Ras Kasozi speaks highly of his protégé.
“He is a super fashion designer. He is a tailor; a Stylist; quality controller and a pattern maker. A person like that never fails. He can guide someone to do exactly what he wants, which means he cannot lose his identity,” he says.
Kasozi believes that Twinomugisha’s determination, eagerness to venture into new ground ‒ like the latest eco-fashion ‒ and willingness to teach other people, especially children, will take him and the industry to another level. Teaching is something many designers are hesitant to do, but Kasozi believes that the mentor also benefits from the learners’ questions and individual approach to design.
DESIGNING FOR US AMBASSADOR SCOT DELISI
Twinomugisha believes it was a great milestone in his career when he won the ASFA and Seed Show awards in the same year.
“This is when I actually got to understand that we were still way behind, compared to countries like the USA. I also got to deeply understand the business of fashion designing,” he says. He reckons that participating in competitions helps one to gauge oneself and also learn from the rest of the competitors.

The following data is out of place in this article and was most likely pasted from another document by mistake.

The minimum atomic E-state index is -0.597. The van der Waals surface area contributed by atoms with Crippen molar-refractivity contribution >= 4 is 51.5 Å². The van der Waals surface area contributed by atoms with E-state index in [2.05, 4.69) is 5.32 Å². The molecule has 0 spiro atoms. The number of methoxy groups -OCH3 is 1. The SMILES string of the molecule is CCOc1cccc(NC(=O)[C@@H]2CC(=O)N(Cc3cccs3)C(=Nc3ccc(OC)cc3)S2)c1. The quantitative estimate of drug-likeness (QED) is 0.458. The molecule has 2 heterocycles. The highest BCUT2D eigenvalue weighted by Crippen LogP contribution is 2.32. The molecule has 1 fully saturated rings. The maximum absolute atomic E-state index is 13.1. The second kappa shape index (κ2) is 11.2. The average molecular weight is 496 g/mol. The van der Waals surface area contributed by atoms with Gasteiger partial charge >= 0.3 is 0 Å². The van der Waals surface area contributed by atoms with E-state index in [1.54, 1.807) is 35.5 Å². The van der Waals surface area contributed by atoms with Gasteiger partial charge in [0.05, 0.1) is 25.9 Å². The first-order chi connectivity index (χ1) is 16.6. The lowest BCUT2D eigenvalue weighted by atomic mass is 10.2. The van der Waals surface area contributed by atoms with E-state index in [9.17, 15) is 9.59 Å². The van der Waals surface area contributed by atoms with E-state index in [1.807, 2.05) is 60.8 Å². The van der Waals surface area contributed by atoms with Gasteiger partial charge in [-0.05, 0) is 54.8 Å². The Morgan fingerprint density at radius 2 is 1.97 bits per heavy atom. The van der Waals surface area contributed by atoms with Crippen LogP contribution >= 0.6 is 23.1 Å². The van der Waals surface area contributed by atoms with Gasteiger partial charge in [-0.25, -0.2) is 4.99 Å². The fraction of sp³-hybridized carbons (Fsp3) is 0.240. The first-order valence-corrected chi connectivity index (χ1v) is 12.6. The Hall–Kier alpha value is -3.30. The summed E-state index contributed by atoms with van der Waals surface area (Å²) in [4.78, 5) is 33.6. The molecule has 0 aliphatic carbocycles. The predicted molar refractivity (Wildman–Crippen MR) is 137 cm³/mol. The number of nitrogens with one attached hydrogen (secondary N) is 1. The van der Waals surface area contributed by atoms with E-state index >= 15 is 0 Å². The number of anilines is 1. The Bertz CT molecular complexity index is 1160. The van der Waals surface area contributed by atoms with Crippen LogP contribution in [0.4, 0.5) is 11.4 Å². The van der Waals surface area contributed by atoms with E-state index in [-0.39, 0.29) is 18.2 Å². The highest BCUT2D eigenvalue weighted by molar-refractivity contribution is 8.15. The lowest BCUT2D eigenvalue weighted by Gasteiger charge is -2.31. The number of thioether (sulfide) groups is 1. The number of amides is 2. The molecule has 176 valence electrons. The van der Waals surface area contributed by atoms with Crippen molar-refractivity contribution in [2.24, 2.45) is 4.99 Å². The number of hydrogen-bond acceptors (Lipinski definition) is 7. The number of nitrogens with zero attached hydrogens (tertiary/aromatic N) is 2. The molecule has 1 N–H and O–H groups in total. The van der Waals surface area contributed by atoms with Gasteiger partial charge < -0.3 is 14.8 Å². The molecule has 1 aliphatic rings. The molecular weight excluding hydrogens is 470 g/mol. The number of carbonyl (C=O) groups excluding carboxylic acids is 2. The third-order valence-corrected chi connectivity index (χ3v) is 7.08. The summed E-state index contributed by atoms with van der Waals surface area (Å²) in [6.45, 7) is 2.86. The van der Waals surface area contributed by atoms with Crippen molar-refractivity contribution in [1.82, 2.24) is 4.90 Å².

Having won the Seed Show, he got a once-in-a-lifetime chance to design an outfit for the then US ambassador, Scott DeLisi.
“Dressing the ambassador was like dressing the president. It was so life-changing. I got to know the likes of people at such a level,” he says, with evident elation.
Before the photo shoot with the ambassador, they had to do fittings three times to get to perfection. This opportunity brought many corporate clients to Shuba Wear and Twinomugisha admits to learning a lot about handling high-calibre clients and a whole new approach to the business side of fashion.
He has also made outfits for international artistes such as Busy Signal, and more recently, Ne-Yo. His growing local clientele boasts of big names like Maro, Radio and Weasel, Coopy Bly and Ray Signature, among others.
“I thank God that 2014 changed my life. Now I cannot simply step out and showcase without a story, theme or trend. People expect a lot from me. If I am to showcase, I need something that can sell me for a year,” he explains.
He calls upon fashion designers to believe in themselves and also search for knowledge about the industry to enhance their passion and talent.
Going by Twinomugisha’s assessment, the fashion industry in Uganda is set to pick up because there are so many talented designers out there who are coming up. He believes this vibrancy will take the industry to the next level, like it once did for the music industry. But, he says, fashion designers first need to understand the business of fashion.
A PEEK INTO THE FUTURE
Shuba Wear plans to set up a big store in the city centre to showcase and vend Twinomugisha’s designs. In addition, he will continue to mentor young fashion designers, a project that will fully take shape once he has the required financial support. The project with the children kicked off early this year after officially registering the community-based organisation. Ten children, between the ages of 10 and 15 years, are already learning the skills he is offering.